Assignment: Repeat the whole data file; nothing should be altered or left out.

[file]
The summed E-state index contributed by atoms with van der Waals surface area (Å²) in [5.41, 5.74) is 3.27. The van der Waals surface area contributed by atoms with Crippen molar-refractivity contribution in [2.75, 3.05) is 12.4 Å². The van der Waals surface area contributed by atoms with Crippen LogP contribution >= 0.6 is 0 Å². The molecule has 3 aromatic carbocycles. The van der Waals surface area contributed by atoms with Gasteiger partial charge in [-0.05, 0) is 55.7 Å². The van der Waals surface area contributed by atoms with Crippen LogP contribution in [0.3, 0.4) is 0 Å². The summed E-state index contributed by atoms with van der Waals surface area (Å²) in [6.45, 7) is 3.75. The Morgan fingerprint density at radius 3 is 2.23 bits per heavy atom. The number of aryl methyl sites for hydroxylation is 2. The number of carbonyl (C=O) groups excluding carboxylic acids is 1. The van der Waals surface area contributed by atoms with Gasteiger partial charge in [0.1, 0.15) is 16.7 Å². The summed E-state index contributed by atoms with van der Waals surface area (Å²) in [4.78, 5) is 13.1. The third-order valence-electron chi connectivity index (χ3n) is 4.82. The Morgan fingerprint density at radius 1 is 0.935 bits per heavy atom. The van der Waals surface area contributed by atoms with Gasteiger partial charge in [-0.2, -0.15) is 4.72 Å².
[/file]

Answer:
The summed E-state index contributed by atoms with van der Waals surface area (Å²) in [5.41, 5.74) is 3.27. The van der Waals surface area contributed by atoms with Crippen molar-refractivity contribution in [2.75, 3.05) is 12.4 Å². The van der Waals surface area contributed by atoms with Crippen LogP contribution >= 0.6 is 0 Å². The molecule has 3 aromatic carbocycles. The van der Waals surface area contributed by atoms with Gasteiger partial charge in [-0.05, 0) is 55.7 Å². The van der Waals surface area contributed by atoms with Crippen LogP contribution in [0.3, 0.4) is 0 Å². The summed E-state index contributed by atoms with van der Waals surface area (Å²) in [6.45, 7) is 3.75. The Morgan fingerprint density at radius 3 is 2.23 bits per heavy atom. The number of aryl methyl sites for hydroxylation is 2. The number of carbonyl (C=O) groups excluding carboxylic acids is 1. The van der Waals surface area contributed by atoms with Gasteiger partial charge in [0.1, 0.15) is 16.7 Å². The summed E-state index contributed by atoms with van der Waals surface area (Å²) in [4.78, 5) is 13.1. The third-order valence-electron chi connectivity index (χ3n) is 4.82. The Morgan fingerprint density at radius 1 is 0.935 bits per heavy atom. The van der Waals surface area contributed by atoms with Gasteiger partial charge in [-0.2, -0.15) is 4.72 Å².